The Artist Is Present
We all write about our experience, in some way or another. Even someone imagining himself into the mind of someone of another gender, long ago and far away, is still drawing on their own sensibilities, emotional history, personal experiences. For the more facile (or more narcissistic) writer, everything’s a thinly veiled version of one’s own history. For me, I find my writing is a combination of my own history and a lot of wishful thinking about how I wish life had/would turn out.
Christopher’s experience in the bar in New York, being looked up and down by some queen auditioning for a reality show called “Judge That Outfit And, By Default, The Person In It,” is mine, though I have it roll off his back like water off a duck, not because it isn’t enraging or painful to Christopher, but because he doesn’t live nearly as close to the bones of his feelings as I’ve come to. For me, it was a cleansing experience – I never go to the bars when I’m in NYC, always thinking, next time, when I’m not so fat. This time I did because I’d read about Flaming Saddles in the Time Out guide, and a joint where bartenders dance on the bar sounded like a good time. I forgot it was in Chelsea, so the bar dancing was a nice gimmick but it was still a bar in Boys Town, where you were supposed to wear a burka if you don’t have a Hot Bod. But after that queen stared me up and down, finally making eye contact after his circle of friends, facing him, had been treated to a display of his rigorous skills at fashion policing, he was treated to six foot two inches of incandescent rage from his victim. If looks could burn holes, I burnt them in him; my message being a giant FUCK YOU to everything I hated about gay life as it’s lived within that template of “fabulousness.” My brown pants and blue shirt and black messenger bag and brown New Balance hikers (and worst of all an extra 30 pounds) were admittedly All Wrong if you think the world should look like the Bravo Channel, but what did I care? And the funniest thing was, the reason I never went to bars was because I was afraid of being judged and rejected…and when I was, I had never had more New York attitude than when I looked as if I would punch that queen’s lights out if he said a fucking word.
It’s funny how that works, but the most intimate moments I had on this trip were with strangers, no not that way. I saw 4000 Miles at Lincoln Center, and had a front row seat to the right in this small theater. There is a scene in the play where the hipster grandson, up to that point a mix of playful shaggy puppy and narcissistic, egocentric, selfish bastard, reveals the horrible incident that happened on his cross country trip, and the feelings that he’d been holding back all through the play. It’s a long monologue, and the staging had the actor directly facing me as he spoke it. He locked eyes with me, and he was talking to me, and we were both crying as the story went on. I’ve had this happen at the theater before, and I know now (young and dumb, I originally thought I was being cruised) that actors are looking for someone in the room to connect to, someone who’s emotionally available to what they’re putting out, whether it’s a dark sexuality or a heart-rending confession, so they’re not projecting it to “a room” or to nobody, but to someone in particular who can bounce it back to them, seen, appreciated, absorbed. It was because I was there in that seat, placed geographically correctly, but also because I was there, ready and willing to make the connection. If I hadn’t been “available,” he would have looked to the right, the left, above and around me.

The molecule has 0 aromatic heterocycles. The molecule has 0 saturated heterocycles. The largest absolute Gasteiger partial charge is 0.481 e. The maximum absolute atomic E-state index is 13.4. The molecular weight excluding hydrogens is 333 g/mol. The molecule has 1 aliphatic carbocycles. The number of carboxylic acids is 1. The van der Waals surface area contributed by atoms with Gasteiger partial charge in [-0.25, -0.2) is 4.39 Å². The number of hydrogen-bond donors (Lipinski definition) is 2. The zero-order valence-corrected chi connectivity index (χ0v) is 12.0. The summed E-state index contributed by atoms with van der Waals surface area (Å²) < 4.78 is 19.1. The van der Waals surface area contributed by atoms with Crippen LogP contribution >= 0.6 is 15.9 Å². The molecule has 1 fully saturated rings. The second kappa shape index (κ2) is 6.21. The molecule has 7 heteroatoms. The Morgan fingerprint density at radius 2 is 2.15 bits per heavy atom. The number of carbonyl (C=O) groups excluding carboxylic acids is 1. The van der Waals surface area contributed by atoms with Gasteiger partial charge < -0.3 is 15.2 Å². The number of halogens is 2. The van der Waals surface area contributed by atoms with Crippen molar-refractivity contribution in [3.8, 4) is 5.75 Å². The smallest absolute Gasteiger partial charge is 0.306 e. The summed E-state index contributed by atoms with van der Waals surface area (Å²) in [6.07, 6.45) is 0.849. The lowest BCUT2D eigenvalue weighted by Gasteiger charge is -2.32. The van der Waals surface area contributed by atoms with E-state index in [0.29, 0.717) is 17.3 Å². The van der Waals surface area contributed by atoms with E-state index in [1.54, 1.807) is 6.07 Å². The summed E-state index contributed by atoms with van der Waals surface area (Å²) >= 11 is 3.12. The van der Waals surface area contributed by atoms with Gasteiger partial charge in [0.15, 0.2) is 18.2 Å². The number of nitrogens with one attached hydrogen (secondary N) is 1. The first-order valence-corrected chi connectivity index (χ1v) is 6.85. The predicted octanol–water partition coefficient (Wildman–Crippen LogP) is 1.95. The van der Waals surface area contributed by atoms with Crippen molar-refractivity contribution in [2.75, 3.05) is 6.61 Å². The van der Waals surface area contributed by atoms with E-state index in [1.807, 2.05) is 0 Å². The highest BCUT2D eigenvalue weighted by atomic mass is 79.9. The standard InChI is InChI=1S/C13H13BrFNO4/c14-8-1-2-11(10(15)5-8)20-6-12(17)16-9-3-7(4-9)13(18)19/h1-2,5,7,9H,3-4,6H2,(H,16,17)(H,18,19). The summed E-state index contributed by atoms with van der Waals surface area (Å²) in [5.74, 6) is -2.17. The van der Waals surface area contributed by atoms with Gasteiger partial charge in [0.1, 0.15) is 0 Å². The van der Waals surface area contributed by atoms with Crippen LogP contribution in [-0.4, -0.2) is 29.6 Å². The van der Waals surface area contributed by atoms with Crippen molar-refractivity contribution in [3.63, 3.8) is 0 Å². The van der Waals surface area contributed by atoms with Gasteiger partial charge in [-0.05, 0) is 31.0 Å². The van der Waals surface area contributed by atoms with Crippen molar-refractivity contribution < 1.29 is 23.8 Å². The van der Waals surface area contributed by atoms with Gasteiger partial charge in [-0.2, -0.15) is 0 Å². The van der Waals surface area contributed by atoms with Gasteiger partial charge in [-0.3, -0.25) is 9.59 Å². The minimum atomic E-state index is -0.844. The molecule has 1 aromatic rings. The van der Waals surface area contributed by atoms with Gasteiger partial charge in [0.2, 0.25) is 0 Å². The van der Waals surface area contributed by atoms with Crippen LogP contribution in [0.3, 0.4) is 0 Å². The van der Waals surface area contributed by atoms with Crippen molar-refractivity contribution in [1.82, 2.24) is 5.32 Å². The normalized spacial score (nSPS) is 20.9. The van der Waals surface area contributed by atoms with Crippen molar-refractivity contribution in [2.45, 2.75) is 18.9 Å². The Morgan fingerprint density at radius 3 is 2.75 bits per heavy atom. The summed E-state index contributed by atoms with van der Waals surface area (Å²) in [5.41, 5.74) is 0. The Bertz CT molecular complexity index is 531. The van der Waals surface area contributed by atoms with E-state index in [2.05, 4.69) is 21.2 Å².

It can be funny, too, as when it happened at Silence! the Musical. In this extremely small space, the Jodie Foster character was miming the target practice scene, and had her “gun” (the production was so low budget that all the guns were the actors’ two fingers) pointed right at me, looking right at me and right through me at the same time for 30 seconds. She couldn’t really look at me, since she had to focus on something to aim at, and yet she had to be a caricature of distant, glassy-eyed Clarice Starling. So it was an exercise in me looking straight at her and busting out laughing, and her being all Clarice-y, and whenever did Clarice Starling laugh at anything?
These moments in the theater aren’t experiences I really feel like giving to my characters – for a social retard/social anxiety person like me, they really are intimate moments of connection with another person…more real and intimate than the million “OH HI!” moments people have with their legion of acquaintances. If that makes sense, that like the actors reaching out to me, I can write them down for an audience (you), but only as my experiences, because they belong to me, and I don’t feel like letting my fictional characters have all of me.